Arnold Is Back

The other day I was sitting in the UFO Garage sewing when I heard a knock on the door.
‘Come in!’
Someone opened the door slowly and carefully in a slightly familiar way. In stepped Arnold, carrying his small box.
‘Hi!’ He waved with one of his free hands. (As you may remember, he’s got four of them.)
‘Hello, Arnold! Nice to see you again.’
‘I was just doing business in the neighbourhood and thought I might come in to see how far you got.’

I showed him his ‘shirts’ he left last time. ‘I’ve just completed the border – look!’

‘Nice. I love how it turned out.’
‘I’ve thought about sewing the black pieces to the white side and vice versa. But it didn’t look as good as I had expected. – What do you think about two black and two white sides of binding? And a thin batting because of the white fabrics. Oh – do you want a black or a white backside? Or something different?’ I explained to him what I had in mind.
‘That’s different indeed. If it doesn’t mean too much of an effort – yes, it’s OK with me. Sounds interesting to have different colours on the binding, too.’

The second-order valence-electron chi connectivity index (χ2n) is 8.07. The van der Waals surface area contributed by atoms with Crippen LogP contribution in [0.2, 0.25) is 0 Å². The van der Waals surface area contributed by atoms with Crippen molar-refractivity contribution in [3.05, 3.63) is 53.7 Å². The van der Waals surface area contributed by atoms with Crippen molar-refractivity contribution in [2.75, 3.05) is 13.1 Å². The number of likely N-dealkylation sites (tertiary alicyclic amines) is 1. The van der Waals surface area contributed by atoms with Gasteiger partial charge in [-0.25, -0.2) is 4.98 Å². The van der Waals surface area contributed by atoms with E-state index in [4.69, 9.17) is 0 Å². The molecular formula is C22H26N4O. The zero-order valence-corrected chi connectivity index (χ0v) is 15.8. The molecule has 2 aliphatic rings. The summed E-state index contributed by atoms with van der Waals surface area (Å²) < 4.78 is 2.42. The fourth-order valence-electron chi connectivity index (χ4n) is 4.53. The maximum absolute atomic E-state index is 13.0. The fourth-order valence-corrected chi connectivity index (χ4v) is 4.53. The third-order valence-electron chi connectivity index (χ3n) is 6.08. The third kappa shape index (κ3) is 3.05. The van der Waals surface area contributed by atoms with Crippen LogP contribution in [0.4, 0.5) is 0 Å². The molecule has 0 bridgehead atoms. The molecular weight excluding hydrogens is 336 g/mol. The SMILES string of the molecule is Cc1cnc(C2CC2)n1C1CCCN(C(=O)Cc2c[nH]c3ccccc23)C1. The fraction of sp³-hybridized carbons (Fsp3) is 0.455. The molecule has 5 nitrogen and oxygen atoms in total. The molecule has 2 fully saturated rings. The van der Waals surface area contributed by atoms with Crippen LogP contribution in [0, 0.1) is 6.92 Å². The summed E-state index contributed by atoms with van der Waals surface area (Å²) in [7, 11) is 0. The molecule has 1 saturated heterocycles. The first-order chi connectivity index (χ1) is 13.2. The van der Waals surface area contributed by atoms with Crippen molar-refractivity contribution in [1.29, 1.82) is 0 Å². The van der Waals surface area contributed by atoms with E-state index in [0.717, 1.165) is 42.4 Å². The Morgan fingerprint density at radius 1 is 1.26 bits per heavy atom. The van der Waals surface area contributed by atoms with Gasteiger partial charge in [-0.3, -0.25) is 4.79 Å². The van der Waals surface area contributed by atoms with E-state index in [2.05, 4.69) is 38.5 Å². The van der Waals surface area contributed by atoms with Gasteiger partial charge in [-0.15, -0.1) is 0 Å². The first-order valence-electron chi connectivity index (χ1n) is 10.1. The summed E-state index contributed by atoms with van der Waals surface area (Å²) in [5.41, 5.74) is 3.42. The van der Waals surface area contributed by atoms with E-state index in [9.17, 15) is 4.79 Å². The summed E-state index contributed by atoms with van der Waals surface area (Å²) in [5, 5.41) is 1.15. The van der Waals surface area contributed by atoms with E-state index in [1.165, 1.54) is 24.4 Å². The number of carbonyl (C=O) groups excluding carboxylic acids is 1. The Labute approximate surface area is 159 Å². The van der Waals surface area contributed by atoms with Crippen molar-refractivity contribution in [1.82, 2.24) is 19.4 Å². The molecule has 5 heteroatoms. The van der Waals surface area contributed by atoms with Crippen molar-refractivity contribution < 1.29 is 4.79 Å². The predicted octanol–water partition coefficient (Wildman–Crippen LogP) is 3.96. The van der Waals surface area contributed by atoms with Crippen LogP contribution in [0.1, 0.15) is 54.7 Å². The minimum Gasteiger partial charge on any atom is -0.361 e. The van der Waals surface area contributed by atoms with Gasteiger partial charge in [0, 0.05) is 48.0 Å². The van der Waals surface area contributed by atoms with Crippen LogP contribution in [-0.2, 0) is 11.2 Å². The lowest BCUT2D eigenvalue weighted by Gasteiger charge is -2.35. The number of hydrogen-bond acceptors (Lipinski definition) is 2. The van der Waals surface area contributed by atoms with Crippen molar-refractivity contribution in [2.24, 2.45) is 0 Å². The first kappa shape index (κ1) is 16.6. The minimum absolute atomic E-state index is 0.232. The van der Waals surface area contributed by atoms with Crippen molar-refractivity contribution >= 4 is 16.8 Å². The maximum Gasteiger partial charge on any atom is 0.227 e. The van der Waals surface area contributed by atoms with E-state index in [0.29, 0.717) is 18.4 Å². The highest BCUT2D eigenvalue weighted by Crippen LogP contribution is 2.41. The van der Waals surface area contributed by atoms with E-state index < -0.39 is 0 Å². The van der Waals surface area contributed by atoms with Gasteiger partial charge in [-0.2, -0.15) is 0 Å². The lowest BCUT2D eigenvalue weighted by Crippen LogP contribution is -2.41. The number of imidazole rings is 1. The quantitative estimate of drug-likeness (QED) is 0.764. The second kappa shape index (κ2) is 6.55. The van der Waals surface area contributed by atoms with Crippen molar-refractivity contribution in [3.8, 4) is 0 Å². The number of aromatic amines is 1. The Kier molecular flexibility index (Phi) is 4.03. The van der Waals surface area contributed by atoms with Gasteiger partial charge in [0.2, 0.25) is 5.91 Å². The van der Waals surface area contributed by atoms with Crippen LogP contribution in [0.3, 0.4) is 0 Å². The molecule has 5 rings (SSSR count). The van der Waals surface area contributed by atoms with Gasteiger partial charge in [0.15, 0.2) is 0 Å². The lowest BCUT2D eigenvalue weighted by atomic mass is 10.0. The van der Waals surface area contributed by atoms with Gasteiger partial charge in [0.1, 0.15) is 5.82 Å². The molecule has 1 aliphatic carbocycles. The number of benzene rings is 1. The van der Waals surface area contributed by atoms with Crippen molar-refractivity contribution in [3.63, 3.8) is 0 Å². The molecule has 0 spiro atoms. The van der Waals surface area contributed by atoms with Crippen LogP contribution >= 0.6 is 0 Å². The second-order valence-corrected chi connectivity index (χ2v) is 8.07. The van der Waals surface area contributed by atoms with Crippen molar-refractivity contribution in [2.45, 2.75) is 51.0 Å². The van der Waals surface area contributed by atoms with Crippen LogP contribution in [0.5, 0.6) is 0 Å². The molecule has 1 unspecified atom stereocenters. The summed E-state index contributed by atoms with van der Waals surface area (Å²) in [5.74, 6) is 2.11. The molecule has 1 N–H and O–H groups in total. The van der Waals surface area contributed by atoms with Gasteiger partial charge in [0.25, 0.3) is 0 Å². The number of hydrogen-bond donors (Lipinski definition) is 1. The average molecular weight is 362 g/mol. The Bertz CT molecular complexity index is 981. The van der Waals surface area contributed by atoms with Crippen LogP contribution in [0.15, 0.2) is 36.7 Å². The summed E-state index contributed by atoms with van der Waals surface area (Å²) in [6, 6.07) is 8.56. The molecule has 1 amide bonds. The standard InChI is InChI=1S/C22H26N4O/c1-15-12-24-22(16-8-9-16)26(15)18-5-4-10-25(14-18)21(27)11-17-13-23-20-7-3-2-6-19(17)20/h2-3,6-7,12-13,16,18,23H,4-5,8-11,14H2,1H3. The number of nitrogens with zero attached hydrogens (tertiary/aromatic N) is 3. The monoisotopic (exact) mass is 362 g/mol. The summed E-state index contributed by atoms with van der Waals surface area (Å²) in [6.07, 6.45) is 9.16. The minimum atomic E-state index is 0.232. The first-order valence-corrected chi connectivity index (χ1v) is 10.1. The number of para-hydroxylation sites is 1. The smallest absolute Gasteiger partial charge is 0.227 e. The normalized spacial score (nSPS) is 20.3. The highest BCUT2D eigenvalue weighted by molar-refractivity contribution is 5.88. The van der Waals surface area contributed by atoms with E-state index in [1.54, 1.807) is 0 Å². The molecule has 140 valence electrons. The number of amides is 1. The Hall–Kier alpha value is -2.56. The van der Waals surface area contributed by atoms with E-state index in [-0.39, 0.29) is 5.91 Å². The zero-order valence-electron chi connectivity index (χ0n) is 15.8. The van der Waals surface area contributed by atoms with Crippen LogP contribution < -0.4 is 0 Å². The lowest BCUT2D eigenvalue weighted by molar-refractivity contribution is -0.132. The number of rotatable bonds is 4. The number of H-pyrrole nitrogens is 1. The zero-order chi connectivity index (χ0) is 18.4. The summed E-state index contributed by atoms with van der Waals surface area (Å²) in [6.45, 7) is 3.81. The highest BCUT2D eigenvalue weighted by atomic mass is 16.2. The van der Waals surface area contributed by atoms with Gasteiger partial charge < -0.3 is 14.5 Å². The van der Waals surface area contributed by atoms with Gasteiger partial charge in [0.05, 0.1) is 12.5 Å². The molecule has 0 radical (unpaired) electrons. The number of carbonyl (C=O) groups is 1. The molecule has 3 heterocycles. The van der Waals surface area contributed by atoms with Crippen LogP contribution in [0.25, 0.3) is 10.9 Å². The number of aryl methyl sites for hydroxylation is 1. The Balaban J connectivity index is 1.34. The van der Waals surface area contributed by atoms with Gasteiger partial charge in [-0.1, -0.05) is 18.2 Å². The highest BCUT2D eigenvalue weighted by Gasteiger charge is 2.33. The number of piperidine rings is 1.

He hesitated and placed his box on my table. ‘Eh, I hardly dare to ask, but can you do me another favour?’
‘Sure. What is it?’ (Sure? I should perhaps be more careful.)

fabric, batting and extra blocks

‘I’ve got this project here made of batik fabrics. Hard enough to make the blocks match. Strangely enough, I’ve even had five of the blocks left.’
‘And now you don’t feel like finishing it.’
‘Yes, exactly. How did you know?’
Well – you haven’t even joined the rows completely. – I can fix this for you. What about this batik fabric I’ve got here for the borders and back? A bit of a peach colour. A narrow border as usual and also a thin batting.’
He nodded. ‘I’ll be back in a couple of weeks to pick them up. I’ll call you about the exact time.’

Arnold’s Batiks – finished top

Original pattern

You may have wondered about my ‘mysterious’ or ‘secret’ projects. This was one of them. First I had to sew the last rows together, then take out the paper templates. It seems Arnold has used a block pattern from a project called ‘Positiv und Negativ’ which was published in 1995 by the former Austrian ‘Patchwork- und Quiltjournal’.